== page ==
I only recently learned that I needed to have contravariant interface to be able to pass that interface as a parameter in C# and this feature was only added in .NET 4.0. .NET 4 added co/contra-variance for generics. The variance concept though exists in any language with subtyping. When doing type checking, a parameter type is acceptable if it is the same ...


3

Based on the following quote from Coders At Work... But once you know the invariant that it's maintaining, you can see, ah, if we maintain that invariant then we'll get log lookup time. ...I guess "invariant" = "condition you want to maintain to ensure a desired effect". It seems that invariant has two senses that differ in a subtle way: Something ...


2

An invariant is a logical property that is preserved by some operation(s). You need invariants to reason about loops. Since you don't know beforehand how many iterations there will be (or you wouldn't need a loop), each iteration must preserve the invariant, so that at the end you can prove some useful property about the loop. You need invariants to reason ...


2

Some functional languages such as OCaml have built-in mechanisms to implement abstract data types therefore enforcing some invariants. Languages which do not have such mechanisms rely on the user “not looking under the carpet” to enforce the invariants. Abstract data types in OCaml In OCaml, modules are used to structure a program. A module has an ...


2

I found a very good explanation, which includes an example of usage, here: http://www.cs.uofs.edu/~mccloske/courses/cmps144/invariants_lec.html The example with red and blue marbles in the jar totally explained the trick. I will try to summarise so that the answer complies with stack rules (some parts might be a copy-paste of the original). -Suppose ...


2

There's a fundamental principle about microservices that cannot be denied. Microservices are independent entities; if you are building a system that is based on microservices, then by definition you cannot have them depend on a central data authority (like a relational database), because your microservices would no longer be independent. Giving each ...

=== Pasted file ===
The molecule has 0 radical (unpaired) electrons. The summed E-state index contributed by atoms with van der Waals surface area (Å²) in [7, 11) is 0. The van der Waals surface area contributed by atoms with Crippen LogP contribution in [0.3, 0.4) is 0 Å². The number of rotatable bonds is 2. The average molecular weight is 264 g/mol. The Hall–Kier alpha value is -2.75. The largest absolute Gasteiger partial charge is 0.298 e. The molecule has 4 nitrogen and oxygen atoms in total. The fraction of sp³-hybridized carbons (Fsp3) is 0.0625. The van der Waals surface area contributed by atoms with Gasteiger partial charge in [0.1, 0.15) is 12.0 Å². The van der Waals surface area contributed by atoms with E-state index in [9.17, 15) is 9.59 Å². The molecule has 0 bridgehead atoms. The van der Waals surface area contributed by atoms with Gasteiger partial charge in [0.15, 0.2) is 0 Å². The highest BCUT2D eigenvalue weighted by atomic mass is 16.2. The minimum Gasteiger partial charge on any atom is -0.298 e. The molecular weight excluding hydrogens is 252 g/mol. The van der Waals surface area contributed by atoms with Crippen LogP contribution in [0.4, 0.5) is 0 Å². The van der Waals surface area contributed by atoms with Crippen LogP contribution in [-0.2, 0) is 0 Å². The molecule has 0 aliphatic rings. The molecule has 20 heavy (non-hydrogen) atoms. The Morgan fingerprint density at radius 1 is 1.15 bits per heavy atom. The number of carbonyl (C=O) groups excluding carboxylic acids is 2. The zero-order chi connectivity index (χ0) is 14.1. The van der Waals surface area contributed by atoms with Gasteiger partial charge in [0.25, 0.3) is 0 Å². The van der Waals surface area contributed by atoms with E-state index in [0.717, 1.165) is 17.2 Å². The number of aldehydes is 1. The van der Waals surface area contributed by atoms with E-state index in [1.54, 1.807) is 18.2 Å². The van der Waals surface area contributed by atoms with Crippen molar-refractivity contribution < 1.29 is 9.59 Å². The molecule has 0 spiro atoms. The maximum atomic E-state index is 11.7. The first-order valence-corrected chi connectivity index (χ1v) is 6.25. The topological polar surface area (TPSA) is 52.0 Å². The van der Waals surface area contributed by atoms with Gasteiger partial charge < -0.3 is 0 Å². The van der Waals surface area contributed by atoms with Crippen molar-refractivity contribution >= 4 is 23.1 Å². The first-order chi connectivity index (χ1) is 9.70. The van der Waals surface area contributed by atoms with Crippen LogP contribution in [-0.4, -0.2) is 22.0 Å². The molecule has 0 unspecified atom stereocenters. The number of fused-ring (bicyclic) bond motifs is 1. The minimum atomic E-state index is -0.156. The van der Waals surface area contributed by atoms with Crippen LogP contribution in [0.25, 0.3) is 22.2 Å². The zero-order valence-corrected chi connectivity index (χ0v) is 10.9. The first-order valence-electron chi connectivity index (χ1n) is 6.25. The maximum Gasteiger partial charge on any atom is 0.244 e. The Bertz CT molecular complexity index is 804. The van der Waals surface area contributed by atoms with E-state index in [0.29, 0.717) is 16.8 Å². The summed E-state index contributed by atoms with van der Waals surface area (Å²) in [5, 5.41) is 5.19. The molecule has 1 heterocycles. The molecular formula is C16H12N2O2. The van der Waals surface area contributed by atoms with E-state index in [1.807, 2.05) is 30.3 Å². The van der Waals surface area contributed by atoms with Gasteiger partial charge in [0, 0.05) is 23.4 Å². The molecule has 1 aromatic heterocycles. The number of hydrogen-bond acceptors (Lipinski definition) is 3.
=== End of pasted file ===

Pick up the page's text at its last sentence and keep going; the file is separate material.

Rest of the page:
2

In a multi-tier application an application is usually divided into three layers: presentation, business logic, data access. A data access layer should do one thing and do it well, it should know how to retrieve and persist entities which are used by business logic layer and shouldn't contain any business logic. Note, that I am saying shouldn't, because ...


2

This is mostly a rewording of this excellent blog by Eric Lippert: C# sub types have always been assignment compatible with their base types e.g. given that Teacher is derived from Person Person p = new Teacher(); is valid i.e. there is a relation isAssignable(x,y) which is true IFF x= y is allowed. before C# 4 generic collections of sub types were not ...


2

The two loops have different semantics: The first loop simply answers a simple yes/no question: "Does the array contain the object I'm looking for?" It does so in the most brief manner possible. The second loop answers the question: "If the array contains the object I'm looking for, what is the index of the first match?" Again, it does so in the most brief ...


2

I'll suggest a third option altogether: return array.find(value); There are many different reasons to iterate over an array: Check if a specific value exists, transform the array into another array, calculate an aggregate value, filter some values out of the array... If you use a plain for loop, it's unclear at a glance specifically how the for loop is ...